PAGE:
When he was around 14 or 15, he worked for UP on the Pullman Car out of Omaha, and always loved trains. I wish he was here to enjoy my trains. I know he would loved the layout out we are trying to build. The trains were just not something my wife and I could not afford in the earlier years of marriage, and raising two daughters.

Joe Gozzo

20171104_113437

It's been 75 years since those guys endured what surely must have been hell-on-earth. They are not forgotten.

PD

The picture was almost certainly taken before he was captured. The Japanese believed that any prisoners had lost their honor and were no better than dogs or slaves. In addition, the Japanese chose their most cruel and sadistic officers to run the forced labor camps. Prisoners would have been beaten regularly, and tortured/starved/worked to death. It was indeed hellish.

The fellows in this picture are way too healthy, well dressed, and well fed to have had this picture taken while in captivity. It's an incredible testament to his strength and brains that he survived for three and one half years in this form of captivity.

RoyBoy

AF 559 & 531racing through the 213 & 313 bridges leaving Chicago.

bw 559-531

Also, the Blue Comet, gunmetal 249E, Red Comet, and a few others lounge at the Station waiting their turn to get out and stretch their legs.  I really like the black and white look, but man those rich colors give them all some real charm that's lost with BW  That said, it almost looks like a shot out of a 1941 Model Builder magazine.

-BW Big Station

Dennis Holler If its old and broke, I like it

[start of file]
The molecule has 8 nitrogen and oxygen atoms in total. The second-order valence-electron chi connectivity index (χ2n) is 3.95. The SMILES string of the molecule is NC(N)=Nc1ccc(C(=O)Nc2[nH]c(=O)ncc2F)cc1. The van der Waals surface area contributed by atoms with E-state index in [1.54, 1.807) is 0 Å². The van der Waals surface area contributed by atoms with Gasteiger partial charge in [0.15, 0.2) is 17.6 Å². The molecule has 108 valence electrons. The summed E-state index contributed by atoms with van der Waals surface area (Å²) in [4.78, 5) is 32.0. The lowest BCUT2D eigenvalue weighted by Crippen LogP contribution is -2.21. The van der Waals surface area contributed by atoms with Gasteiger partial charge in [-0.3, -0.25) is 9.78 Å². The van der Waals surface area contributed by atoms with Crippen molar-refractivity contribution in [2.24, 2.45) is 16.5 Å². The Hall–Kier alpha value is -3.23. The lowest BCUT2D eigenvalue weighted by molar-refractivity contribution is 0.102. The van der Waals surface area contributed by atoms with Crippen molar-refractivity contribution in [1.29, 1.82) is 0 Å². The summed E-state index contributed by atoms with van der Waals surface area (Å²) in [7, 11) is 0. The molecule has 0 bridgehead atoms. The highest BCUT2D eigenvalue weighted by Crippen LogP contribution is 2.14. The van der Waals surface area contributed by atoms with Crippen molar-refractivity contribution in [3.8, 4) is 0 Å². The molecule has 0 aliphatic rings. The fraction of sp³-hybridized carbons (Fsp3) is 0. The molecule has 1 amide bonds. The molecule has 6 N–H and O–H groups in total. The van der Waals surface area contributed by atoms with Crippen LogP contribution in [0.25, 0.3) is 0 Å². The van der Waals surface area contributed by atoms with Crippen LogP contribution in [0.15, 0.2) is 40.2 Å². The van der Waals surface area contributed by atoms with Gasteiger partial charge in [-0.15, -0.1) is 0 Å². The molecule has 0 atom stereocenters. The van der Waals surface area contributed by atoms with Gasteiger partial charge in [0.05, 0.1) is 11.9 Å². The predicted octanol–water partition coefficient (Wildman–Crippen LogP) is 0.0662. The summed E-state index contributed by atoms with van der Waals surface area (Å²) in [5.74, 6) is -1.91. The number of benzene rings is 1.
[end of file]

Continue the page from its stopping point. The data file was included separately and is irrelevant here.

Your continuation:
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Mystery photo that belonged to my father in law. Not sure if he took this near Danville, Il where grew up or when he was stationed at Fort Sheraton, Il. during his time with the army during WWII.

Wish the photo was in better shape, looks like it was taken through a window? 

franktrains_0010

franktrain

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My dad's first train set...the "original" # 2129WS Berkshire Freight set from 1947.  Pictured here in 2015...

#5 BW

The Conventional Classic "remake" of set #2129WS from 2012.  Pictured here in 2016...

003BW

Joe A.

Enjoying this Great Hobby in memory of Dad & Pop...the "original Joe's" responsible for my interest in trains!!

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Hay Briansilvermustang, 

The loco with the # 40 in the front, is that a New Hope & Ivyland shot of their consolidation, sure looks like it? I have that particular pic on my phone "desktop". I was a fireman up to the age of 59 and couldn't handle it anymore. I think my age had something to do with it. (65) now! Great loco!

Some 35 year old pictures of my GN layout in the 'early' stages of building the layout.  I'm guessing black and white film was cheaper to buy than color film, 'back then'.  Raising a family of 5 on one income, one didn't spend a lot of money on 'frills'! 

Used to paint brass engines to get money to build the layout.

Building 1500' of track, to save money, I used individual wooden ties and spiked all rail and made my own turnouts.

Back then, I think turnouts cost around 8-9 bucks versus about 75 cents to make my own.

GNRR31GNRR34GNRR35GNRR41GNRR42GNRR45GNRR48GNRR49GNRR50